I made the dutiful trek to Weimar some years ago, clipped a small tendril of the vine outside his house to take back home, but once on my windowsill it loyally refused to thrive in California – or perhaps America generally, for in the Anglophone world, Goethe is still more honored than read. I always attributed this neglect to the difficulty of translating his lyric poetry.

I found his early (1774) and influential Sorrows of Young Werther a tedious exercise in self-pity. As Mount writes, “The copious weeping, the unbridled privileging of personal feeling, the letter format—all these are characteristic of the eighteenth-century novel of sensibility … and the novel is drenched in the possibility of suicide.” I was willing to suspend judgment and view it as an artifact of a certain sensibility. Elective Affinities, which I’ve read several times, was philosophically meatier and less morose, but, like Mount, I remain “baffled by its implausibilities: the extraordinary stilted talk between the husband and wife, Eduard and Charlotte, the failure of anyone to notice that beautiful Ottilie is starving herself to death, the immunity of her lovely corpse to the normal processes of decomposition. The central conceit that the characters are attracted to one another by a quasi-chemical process seems to me to lack any shock value, since they are such inert substances to begin with.” And Iphigenia at Taurus, with its long stand-and-deliver speeches?  Schiller’s Mary Stuart seems just as good with far less fanfare. I enjoyed the Eckermann’s conversations, and also saw where the stand-and-deliver came from: the man himself. The verse. What about the verse… I prefer Rilke or Hölderlin.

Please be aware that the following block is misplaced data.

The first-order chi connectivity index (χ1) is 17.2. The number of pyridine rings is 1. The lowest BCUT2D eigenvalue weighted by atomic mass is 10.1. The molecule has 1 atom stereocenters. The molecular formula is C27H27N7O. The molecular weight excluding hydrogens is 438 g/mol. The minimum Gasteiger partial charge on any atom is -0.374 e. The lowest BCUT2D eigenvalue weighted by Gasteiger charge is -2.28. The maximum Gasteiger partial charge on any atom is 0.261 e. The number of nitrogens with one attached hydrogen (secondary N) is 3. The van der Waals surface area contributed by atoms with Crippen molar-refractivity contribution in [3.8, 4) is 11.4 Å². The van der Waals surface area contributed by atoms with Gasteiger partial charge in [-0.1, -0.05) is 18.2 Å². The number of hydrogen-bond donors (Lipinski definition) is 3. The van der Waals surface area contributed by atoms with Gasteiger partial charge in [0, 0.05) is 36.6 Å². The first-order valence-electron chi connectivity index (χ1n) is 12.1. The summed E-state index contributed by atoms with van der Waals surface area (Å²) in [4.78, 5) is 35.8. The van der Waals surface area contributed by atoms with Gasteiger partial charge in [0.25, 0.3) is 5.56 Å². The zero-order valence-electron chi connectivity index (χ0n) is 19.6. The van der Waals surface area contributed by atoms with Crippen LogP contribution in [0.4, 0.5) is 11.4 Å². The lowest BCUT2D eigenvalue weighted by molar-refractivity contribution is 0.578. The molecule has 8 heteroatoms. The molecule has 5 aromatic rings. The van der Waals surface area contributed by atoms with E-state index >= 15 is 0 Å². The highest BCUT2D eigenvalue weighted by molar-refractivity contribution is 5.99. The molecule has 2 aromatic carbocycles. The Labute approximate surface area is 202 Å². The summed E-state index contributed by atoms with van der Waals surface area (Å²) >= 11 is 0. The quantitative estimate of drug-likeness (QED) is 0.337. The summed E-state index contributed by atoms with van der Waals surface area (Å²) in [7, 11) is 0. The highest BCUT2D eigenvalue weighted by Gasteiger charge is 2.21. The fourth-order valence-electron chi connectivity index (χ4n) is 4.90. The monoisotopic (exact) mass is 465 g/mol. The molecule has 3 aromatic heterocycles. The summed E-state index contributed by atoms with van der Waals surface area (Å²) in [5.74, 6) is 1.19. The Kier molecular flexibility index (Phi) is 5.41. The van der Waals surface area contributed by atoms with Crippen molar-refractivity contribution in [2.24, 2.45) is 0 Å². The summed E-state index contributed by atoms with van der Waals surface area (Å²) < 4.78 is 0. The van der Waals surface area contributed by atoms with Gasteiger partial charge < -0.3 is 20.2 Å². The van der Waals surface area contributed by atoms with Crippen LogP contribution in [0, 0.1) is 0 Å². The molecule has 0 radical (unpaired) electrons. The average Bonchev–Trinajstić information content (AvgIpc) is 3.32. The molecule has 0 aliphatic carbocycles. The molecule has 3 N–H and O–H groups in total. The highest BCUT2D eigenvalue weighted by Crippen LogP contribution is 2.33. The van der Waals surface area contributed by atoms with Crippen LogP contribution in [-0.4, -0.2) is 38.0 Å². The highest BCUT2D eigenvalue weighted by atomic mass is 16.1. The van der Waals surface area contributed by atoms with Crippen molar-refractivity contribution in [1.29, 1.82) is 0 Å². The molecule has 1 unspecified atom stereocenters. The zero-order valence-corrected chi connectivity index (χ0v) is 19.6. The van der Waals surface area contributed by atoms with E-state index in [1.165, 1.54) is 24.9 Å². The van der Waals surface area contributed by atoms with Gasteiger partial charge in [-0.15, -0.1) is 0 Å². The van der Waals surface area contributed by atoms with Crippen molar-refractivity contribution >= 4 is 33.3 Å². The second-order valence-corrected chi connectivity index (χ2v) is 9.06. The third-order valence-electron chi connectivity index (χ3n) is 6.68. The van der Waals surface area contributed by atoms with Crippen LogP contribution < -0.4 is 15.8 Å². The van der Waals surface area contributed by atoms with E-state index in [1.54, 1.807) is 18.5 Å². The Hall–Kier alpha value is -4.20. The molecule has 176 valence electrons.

Shall I make a full confession? I’ve only read snatches of Faust, and am far more familiar with Gounod‘s version than Goethe’s, with it’s stunning ensemble finale. I still need to make a concerted effort for Faust.

The upshot of Mount’s lively, insightful, and enviably excellent review: he seems to favor Nicholas Boyle’s “mighty undertaking, which has already occupied two volumes (1991 and 2000), each slightly longer than Safranski’s, with another twenty-nine years of Goethe’s life still to go.”

“Safranski does not begin to measure up to the depth and subtlety of Boyle’s analysis. On the other hand, he says certain things plainly that Boyle tends to blur or omits altogether—like the story of Herr Glaser. After reading Safranski, we are enlightened, amused, and impressed but rather less inclined to take Goethe’s life as nonpareil, while still regarding him as a wonderful writer.” Which is handy. Because I’ve dutifully kept Volume II in my book hoard for well over a decade. It’s there, on the bookshelf in front of me, where it’s spine is still unbroken and its pages still virginal.